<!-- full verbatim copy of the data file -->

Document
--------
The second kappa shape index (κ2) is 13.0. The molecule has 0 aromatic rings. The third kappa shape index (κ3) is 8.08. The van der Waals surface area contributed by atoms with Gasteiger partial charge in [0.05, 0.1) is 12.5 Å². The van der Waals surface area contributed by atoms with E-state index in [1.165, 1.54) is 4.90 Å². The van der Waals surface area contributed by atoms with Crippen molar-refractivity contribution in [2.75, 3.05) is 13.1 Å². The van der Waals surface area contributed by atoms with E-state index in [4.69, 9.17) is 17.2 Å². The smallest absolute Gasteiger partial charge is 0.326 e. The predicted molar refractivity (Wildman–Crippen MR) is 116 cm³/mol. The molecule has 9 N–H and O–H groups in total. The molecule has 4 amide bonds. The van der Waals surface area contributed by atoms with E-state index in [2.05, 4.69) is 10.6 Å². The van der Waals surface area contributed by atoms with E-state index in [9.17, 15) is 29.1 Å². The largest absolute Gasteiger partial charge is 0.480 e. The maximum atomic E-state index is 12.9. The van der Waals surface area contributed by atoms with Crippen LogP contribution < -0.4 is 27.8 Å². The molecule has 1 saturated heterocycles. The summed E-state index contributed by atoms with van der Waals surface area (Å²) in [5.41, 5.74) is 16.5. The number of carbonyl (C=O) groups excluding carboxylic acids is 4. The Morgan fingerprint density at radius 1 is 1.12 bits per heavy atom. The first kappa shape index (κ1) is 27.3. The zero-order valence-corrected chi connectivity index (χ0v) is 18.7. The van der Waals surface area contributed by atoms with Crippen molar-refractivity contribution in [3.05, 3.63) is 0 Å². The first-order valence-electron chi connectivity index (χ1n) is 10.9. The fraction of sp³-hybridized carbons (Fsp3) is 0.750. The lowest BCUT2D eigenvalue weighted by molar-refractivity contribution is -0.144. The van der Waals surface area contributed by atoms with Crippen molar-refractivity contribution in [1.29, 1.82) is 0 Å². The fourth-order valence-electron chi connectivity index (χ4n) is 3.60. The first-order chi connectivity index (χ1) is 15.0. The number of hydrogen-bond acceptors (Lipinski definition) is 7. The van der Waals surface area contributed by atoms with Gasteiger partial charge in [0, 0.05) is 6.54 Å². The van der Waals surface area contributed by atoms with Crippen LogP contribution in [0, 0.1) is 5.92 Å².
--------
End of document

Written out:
The second kappa shape index (κ2) is 13.0. The molecule has 0 aromatic rings. The third kappa shape index (κ3) is 8.08. The van der Waals surface area contributed by atoms with Gasteiger partial charge in [0.05, 0.1) is 12.5 Å². The van der Waals surface area contributed by atoms with E-state index in [1.165, 1.54) is 4.90 Å². The van der Waals surface area contributed by atoms with Crippen molar-refractivity contribution in [2.75, 3.05) is 13.1 Å². The van der Waals surface area contributed by atoms with E-state index in [4.69, 9.17) is 17.2 Å². The smallest absolute Gasteiger partial charge is 0.326 e. The predicted molar refractivity (Wildman–Crippen MR) is 116 cm³/mol. The molecule has 9 N–H and O–H groups in total. The molecule has 4 amide bonds. The van der Waals surface area contributed by atoms with E-state index in [2.05, 4.69) is 10.6 Å². The van der Waals surface area contributed by atoms with E-state index in [9.17, 15) is 29.1 Å². The largest absolute Gasteiger partial charge is 0.480 e. The maximum atomic E-state index is 12.9. The van der Waals surface area contributed by atoms with Crippen LogP contribution < -0.4 is 27.8 Å². The molecule has 1 saturated heterocycles. The summed E-state index contributed by atoms with van der Waals surface area (Å²) in [5.41, 5.74) is 16.5. The number of carbonyl (C=O) groups excluding carboxylic acids is 4. The Morgan fingerprint density at radius 1 is 1.12 bits per heavy atom. The first kappa shape index (κ1) is 27.3. The zero-order valence-corrected chi connectivity index (χ0v) is 18.7. The van der Waals surface area contributed by atoms with Crippen molar-refractivity contribution in [3.05, 3.63) is 0 Å². The first-order valence-electron chi connectivity index (χ1n) is 10.9. The fraction of sp³-hybridized carbons (Fsp3) is 0.750. The lowest BCUT2D eigenvalue weighted by molar-refractivity contribution is -0.144. The van der Waals surface area contributed by atoms with Crippen molar-refractivity contribution in [1.29, 1.82) is 0 Å². The fourth-order valence-electron chi connectivity index (χ4n) is 3.60. The first-order chi connectivity index (χ1) is 15.0. The number of hydrogen-bond acceptors (Lipinski definition) is 7. The van der Waals surface area contributed by atoms with Gasteiger partial charge in [0, 0.05) is 6.54 Å². The van der Waals surface area contributed by atoms with Crippen LogP contribution in [0, 0.1) is 5.92 Å².